Fall is the time of year to get your car all cleaned up from summer fun and prepped for winter (which seems to be rapidly approaching in Connecticut!). The decrease in temperatures and increase in moisture, especially damaging moisture like ice storms and snow of winter, make right now the best time to get your car prepared for the coming months, before any of that bad weather sets in. For big repairs and maintenance, be sure to visit your local auto repair shop, but there are plenty of small things you can do to make sure that larger problems do not occur in the future.
- New wiper blades. If you live somewhere that gets even some rain and heat during the summer, you are probably in need of new wiper blades. After the old blades have been baked in the summer sun it is likely you’ll need new blades. You’ll want to do this before the snow or cold sleet arrives – there is nothing worse than wipers that barely work or need replacing in the middle of a storm. Most people do not realize that they need new wiper blades every year—but it’s one of the least expensive and most effective changes you can make to improve your fall and winter driving experience. Installing them during the fall means they will be ready to go for winter—and don’t neglect that rear wiper blade, either.
- Make sure your spare tire is ready to rumble. Whether you have a donut or a full-sized spare, now is the right time to make sure that it is fully inflated and without damage. Use your tire pressure gauge to make sure that it is at the right level of pressure, per your car’s manual or what the tire itself says it should be filled to. Getting a flat in the middle of summer is one thing, it’s a completely different situation in the middle of a cold, snowy storm.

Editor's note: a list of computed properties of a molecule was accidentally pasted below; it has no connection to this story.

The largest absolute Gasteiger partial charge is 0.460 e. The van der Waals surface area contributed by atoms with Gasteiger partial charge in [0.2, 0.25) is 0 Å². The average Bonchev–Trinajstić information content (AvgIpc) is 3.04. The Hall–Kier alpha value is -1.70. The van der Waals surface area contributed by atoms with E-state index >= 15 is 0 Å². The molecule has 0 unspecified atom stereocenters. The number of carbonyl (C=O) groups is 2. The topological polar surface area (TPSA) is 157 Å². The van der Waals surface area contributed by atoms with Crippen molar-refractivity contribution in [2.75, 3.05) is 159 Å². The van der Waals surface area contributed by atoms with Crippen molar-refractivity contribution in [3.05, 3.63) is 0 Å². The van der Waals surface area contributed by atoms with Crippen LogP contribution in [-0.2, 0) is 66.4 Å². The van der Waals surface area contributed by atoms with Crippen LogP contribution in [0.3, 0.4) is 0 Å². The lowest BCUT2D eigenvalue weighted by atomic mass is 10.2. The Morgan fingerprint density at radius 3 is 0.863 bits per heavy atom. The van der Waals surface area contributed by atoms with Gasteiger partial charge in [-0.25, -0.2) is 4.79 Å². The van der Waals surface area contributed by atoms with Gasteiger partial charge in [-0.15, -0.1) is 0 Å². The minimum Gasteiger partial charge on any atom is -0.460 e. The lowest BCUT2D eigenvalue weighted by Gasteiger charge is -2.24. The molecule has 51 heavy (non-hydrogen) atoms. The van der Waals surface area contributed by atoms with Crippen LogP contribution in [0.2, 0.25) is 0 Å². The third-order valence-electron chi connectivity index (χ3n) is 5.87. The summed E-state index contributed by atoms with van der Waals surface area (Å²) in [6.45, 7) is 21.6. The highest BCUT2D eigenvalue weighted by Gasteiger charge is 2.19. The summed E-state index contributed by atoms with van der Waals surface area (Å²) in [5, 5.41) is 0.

- Check the levels of all your tires. As cooler temperatures roll in, tire pressure will naturally decrease, as the air in the tires contracts. That means you will likely need to fill up your tires up as winter approaches. Use your pressure gauge to test all of your tires and make sure to fill them up to the right level of air. Newer cars will tell you if one of their tires is low and you can find the proper PSI for your tires either in the manual or on a sticker inside the door jamb on the driver’s side (as well as the walls of the tires). This is also a good time to check the tread depth of your tires. In winter weather, you want as much tread as possible.
- Top off those fluids. Again, some newer cars will tell you your exact fluid levels. On older models, you have to do your checking the old fashioned way. Top off any that are lacking, especially your antifreeze and brake fluid, as these two feed two of the most important features that your car has in the winter—defrosting and responsive brakes.
- New air filters. These air filters need to be replaced twice a year anyway—so why not now? If your air filter isn’t regularly replaced it can affect how fuel efficient your vehicle is and can even make it so your car emits more damaging emissions. This is one of the easiest problems to fix. In most cases, you don’t even need tools!
- Check and replace your battery. This is obviously not necessary every year, but if you haven’t had a new battery in a while (or ever), before the cold season sets in is likely the best time to make sure you do not need a new one. Open your hood at look at your battery. If the connections are corroding, clean them off with a brush (while the car is off, obviously), and make sure everything is snugly connected. If you’ve been having trouble with your battery, replace it before the walk to the auto parts store is one that you have to take in two feet of snow.
- Make sure your defrosters are working. You’ve likely already had some frost on your car in the early morning that easily burns off once the sun comes up. Use this opportunity to make sure your car’s defrosters are in perfect working order, before it has some heavy duty defrosting to do.
- Replace your headlights. In the winter, the days are short and overcast. That means you will be driving with the headlights on more than ever before. In order to make sure that they are ready to work overtime, test out your lights, make sure they are bright and clear. If they are not, replace the bulbs and clean off the surface so that you get maximum brightness.
There you have it – your ‘Fall Car Care Checklist’. Enjoy the fall and be safe!
Frank’s Auto Credit